As the sociologist Harold Garfinkel once remarked, there are usually good organisational and political reasons for bad data. The EU is a highly complex political body. Since 1999 the so-called Output Gap Working Group of the Economic Policy Committee of the European Council has developed formalised working procedures. The basic criteria of the model it has developed, which underpins the commission’s published estimates, are transparency and assurance of equal treatment of members. Politics dictates that it must be a one-size-fits-all approach.
This is bound to work for some states better than for others—which is where the unspoken third requirement comes in. Whatever formula is devised must gain the approval of the most conservative member states. The output-gap estimates, in short, are politics pursued by the technical means of economics.
Who then can shake the commission out of its intellectual reproduction of a regime of economic stagnation? Criticism from the broader public is important, but it is too easily ignored by those on the inside of the apparatus. That is why the social-media campaign ‘Against nonsense output gaps’ mounted by Robin Brooks, chief economist of the Institute of International Finance, is noteworthy.
The IIF is the lobby group of the financial industry. It represented the banks in the negotiations over Basel III regulation and the creditors in the Greek debt talks of 2011-12. These are no outsiders. And Brooks seeks to mobilise an even more important expert constituency, the IMF.
The fund might not seem an obvious partner to call on in critiquing an excessively restrictive fiscal mechanism. From the first Greek bailout of May 2010, it was deeply involved in the botched handling of the eurozone crisis. But its retrospective reviews have been admirably frank in their criticism of its entanglement with the disastrous policy of ‘extend and pretend’, particularly in Greece. Several IMF economists came forward to criticise the deal in Ireland. As chief economist Olivier Blanchard demolished the intellectual rationale for austerity. When it comes to the present state of the eurozone, however, the fund relapses into whitewash.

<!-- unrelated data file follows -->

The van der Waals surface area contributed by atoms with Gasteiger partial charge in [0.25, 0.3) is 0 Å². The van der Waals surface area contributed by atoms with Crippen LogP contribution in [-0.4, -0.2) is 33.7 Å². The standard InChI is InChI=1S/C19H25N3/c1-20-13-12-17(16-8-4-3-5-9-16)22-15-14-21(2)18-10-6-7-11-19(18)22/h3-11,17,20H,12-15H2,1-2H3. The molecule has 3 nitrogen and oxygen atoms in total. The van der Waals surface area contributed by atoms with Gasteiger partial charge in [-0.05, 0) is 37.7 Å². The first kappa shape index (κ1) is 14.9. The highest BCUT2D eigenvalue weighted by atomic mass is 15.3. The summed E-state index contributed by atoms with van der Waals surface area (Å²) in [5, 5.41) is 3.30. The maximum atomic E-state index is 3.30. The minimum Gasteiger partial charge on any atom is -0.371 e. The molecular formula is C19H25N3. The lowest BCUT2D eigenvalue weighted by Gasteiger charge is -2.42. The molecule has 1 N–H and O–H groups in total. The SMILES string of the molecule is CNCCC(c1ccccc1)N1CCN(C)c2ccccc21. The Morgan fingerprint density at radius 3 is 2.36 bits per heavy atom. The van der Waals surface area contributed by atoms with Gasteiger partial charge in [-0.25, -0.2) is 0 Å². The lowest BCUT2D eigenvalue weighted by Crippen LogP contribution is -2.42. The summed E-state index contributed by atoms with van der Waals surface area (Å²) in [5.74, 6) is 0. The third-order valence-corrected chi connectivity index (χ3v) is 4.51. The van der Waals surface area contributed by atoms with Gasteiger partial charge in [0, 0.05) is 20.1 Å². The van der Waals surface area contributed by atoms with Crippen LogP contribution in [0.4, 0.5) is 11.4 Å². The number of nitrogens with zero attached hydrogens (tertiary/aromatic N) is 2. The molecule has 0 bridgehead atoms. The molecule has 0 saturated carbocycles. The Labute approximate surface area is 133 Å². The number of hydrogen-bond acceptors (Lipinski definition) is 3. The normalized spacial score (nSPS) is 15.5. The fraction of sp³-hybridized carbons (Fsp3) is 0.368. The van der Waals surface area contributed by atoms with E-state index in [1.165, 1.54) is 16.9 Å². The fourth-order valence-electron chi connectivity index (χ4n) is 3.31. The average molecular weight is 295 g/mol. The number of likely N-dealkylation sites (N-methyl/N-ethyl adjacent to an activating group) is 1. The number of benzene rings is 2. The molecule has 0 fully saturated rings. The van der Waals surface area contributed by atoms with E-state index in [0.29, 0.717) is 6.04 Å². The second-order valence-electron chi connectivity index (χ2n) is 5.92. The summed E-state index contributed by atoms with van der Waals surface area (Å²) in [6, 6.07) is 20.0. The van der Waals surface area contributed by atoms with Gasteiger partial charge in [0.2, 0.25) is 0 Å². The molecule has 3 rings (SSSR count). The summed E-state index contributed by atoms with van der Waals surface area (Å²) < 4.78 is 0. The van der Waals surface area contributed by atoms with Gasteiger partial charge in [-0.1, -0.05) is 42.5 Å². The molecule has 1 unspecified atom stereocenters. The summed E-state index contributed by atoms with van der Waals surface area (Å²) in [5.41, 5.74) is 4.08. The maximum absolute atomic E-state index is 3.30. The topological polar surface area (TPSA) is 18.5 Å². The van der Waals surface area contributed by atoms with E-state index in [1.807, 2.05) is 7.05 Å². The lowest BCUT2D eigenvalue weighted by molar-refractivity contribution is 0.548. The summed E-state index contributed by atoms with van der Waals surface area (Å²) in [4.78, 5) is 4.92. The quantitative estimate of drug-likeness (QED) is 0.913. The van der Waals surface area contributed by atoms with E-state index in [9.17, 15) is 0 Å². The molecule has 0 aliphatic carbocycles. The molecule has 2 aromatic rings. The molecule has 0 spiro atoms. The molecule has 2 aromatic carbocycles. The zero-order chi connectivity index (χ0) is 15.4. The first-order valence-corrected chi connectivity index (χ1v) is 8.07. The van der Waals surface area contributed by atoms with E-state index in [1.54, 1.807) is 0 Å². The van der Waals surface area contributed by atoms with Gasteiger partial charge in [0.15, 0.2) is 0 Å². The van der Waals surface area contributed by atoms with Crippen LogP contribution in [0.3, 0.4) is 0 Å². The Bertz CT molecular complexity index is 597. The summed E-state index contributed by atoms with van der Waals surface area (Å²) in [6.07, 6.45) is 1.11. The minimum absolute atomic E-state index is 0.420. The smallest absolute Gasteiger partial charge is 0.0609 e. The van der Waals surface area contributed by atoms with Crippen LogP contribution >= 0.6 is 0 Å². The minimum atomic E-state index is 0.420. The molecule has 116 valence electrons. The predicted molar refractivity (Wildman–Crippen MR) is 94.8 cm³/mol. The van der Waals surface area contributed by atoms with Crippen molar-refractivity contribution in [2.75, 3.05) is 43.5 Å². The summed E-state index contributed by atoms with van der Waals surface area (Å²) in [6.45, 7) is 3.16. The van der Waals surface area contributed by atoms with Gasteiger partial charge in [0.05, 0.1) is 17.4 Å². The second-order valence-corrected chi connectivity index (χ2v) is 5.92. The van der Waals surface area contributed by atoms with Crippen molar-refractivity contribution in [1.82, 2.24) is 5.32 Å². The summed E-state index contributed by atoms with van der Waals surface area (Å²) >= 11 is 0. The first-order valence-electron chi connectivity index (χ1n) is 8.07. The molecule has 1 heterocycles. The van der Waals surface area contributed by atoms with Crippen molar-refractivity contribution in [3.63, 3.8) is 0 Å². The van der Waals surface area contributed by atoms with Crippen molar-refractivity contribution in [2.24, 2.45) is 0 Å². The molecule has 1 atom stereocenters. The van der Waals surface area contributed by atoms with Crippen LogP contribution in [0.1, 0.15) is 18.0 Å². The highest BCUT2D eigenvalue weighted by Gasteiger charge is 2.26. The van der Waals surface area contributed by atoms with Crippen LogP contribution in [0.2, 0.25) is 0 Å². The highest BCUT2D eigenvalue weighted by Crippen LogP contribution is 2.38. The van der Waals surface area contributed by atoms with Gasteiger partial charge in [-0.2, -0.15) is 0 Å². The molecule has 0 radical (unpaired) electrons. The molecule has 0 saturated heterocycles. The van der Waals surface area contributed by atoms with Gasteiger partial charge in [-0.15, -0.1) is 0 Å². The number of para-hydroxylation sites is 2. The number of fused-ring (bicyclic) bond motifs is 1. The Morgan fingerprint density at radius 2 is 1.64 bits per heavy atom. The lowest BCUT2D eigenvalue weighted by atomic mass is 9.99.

In the spring of 2019, the IMF published its assessment of the state of the major advanced economies. Inevitably this included estimates of the output gap. Unlike the commission the fund assesses Italy as below its potential, but only by 1 per cent. This is an extraordinary claim. According to the IMF’s own data, in per capita terms Italy’s economy has shrunk by 8 per cent since 2007. At the same time Germany’s has grown by 12 per cent and that of the US by 10 per cent—yet in cyclical terms all three are judged to be within 1-1.4 per cent of their potential output.
Such misleading statistics obscure what ought to be at the centre of policy debate. If we accept the output-gap estimates at face value, then all attention needs to focus on the fact that Italy’s growth potential has collapsed. It has suffered an exceptionally severe structural crisis and reviving investment has to be the priority. If the potential-output figure is wrong, however, then Italy is, in fact, well below trend and the IMF should be calling on the eurozone to orchestrate a significant counter-cyclical fiscal stimulus.
Vir: Adam Tooze, Social Europe